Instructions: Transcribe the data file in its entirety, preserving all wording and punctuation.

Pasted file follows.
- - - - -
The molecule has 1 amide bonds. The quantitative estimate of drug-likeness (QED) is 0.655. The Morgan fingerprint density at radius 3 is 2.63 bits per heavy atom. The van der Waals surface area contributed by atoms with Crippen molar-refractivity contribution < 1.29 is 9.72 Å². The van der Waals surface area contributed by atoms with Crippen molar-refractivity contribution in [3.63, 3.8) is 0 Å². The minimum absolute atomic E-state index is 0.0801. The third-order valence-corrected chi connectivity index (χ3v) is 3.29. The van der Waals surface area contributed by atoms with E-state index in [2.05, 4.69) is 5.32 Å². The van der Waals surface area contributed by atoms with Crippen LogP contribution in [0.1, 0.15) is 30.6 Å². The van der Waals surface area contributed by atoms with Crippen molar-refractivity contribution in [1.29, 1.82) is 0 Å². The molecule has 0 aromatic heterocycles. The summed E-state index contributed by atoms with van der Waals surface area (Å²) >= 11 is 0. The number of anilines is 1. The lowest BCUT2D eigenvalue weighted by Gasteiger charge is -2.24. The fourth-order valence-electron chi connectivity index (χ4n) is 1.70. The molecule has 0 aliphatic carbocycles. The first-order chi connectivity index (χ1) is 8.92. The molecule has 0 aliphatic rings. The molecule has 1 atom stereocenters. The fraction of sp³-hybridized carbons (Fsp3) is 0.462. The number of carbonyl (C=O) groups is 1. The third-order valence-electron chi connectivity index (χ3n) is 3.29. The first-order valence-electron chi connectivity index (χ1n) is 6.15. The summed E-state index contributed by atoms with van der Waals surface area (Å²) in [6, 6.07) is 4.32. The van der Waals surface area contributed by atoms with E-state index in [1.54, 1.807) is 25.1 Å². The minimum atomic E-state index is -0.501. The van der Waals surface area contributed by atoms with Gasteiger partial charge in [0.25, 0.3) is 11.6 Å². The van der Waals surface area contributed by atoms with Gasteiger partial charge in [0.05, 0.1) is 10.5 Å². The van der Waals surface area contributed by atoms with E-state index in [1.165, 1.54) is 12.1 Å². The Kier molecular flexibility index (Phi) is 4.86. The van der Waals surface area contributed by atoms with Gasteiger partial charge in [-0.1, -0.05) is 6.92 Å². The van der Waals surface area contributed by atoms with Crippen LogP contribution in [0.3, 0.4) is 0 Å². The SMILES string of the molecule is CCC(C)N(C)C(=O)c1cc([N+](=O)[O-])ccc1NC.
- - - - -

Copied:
The molecule has 1 amide bonds. The quantitative estimate of drug-likeness (QED) is 0.655. The Morgan fingerprint density at radius 3 is 2.63 bits per heavy atom. The van der Waals surface area contributed by atoms with Crippen molar-refractivity contribution < 1.29 is 9.72 Å². The van der Waals surface area contributed by atoms with Crippen molar-refractivity contribution in [3.63, 3.8) is 0 Å². The minimum absolute atomic E-state index is 0.0801. The third-order valence-corrected chi connectivity index (χ3v) is 3.29. The van der Waals surface area contributed by atoms with E-state index in [2.05, 4.69) is 5.32 Å². The van der Waals surface area contributed by atoms with Crippen LogP contribution in [0.1, 0.15) is 30.6 Å². The van der Waals surface area contributed by atoms with Crippen molar-refractivity contribution in [1.29, 1.82) is 0 Å². The molecule has 0 aromatic heterocycles. The summed E-state index contributed by atoms with van der Waals surface area (Å²) >= 11 is 0. The number of anilines is 1. The lowest BCUT2D eigenvalue weighted by Gasteiger charge is -2.24. The fourth-order valence-electron chi connectivity index (χ4n) is 1.70. The molecule has 0 aliphatic carbocycles. The first-order chi connectivity index (χ1) is 8.92. The molecule has 0 aliphatic rings. The molecule has 1 atom stereocenters. The fraction of sp³-hybridized carbons (Fsp3) is 0.462. The number of carbonyl (C=O) groups is 1. The third-order valence-electron chi connectivity index (χ3n) is 3.29. The first-order valence-electron chi connectivity index (χ1n) is 6.15. The summed E-state index contributed by atoms with van der Waals surface area (Å²) in [6, 6.07) is 4.32. The van der Waals surface area contributed by atoms with E-state index in [1.54, 1.807) is 25.1 Å². The minimum atomic E-state index is -0.501. The van der Waals surface area contributed by atoms with Gasteiger partial charge in [0.25, 0.3) is 11.6 Å². The van der Waals surface area contributed by atoms with Gasteiger partial charge in [0.05, 0.1) is 10.5 Å². The van der Waals surface area contributed by atoms with E-state index in [1.165, 1.54) is 12.1 Å². The Kier molecular flexibility index (Phi) is 4.86. The van der Waals surface area contributed by atoms with Gasteiger partial charge in [-0.1, -0.05) is 6.92 Å². The van der Waals surface area contributed by atoms with Crippen LogP contribution in [0.3, 0.4) is 0 Å². The SMILES string of the molecule is CCC(C)N(C)C(=O)c1cc([N+](=O)[O-])ccc1NC.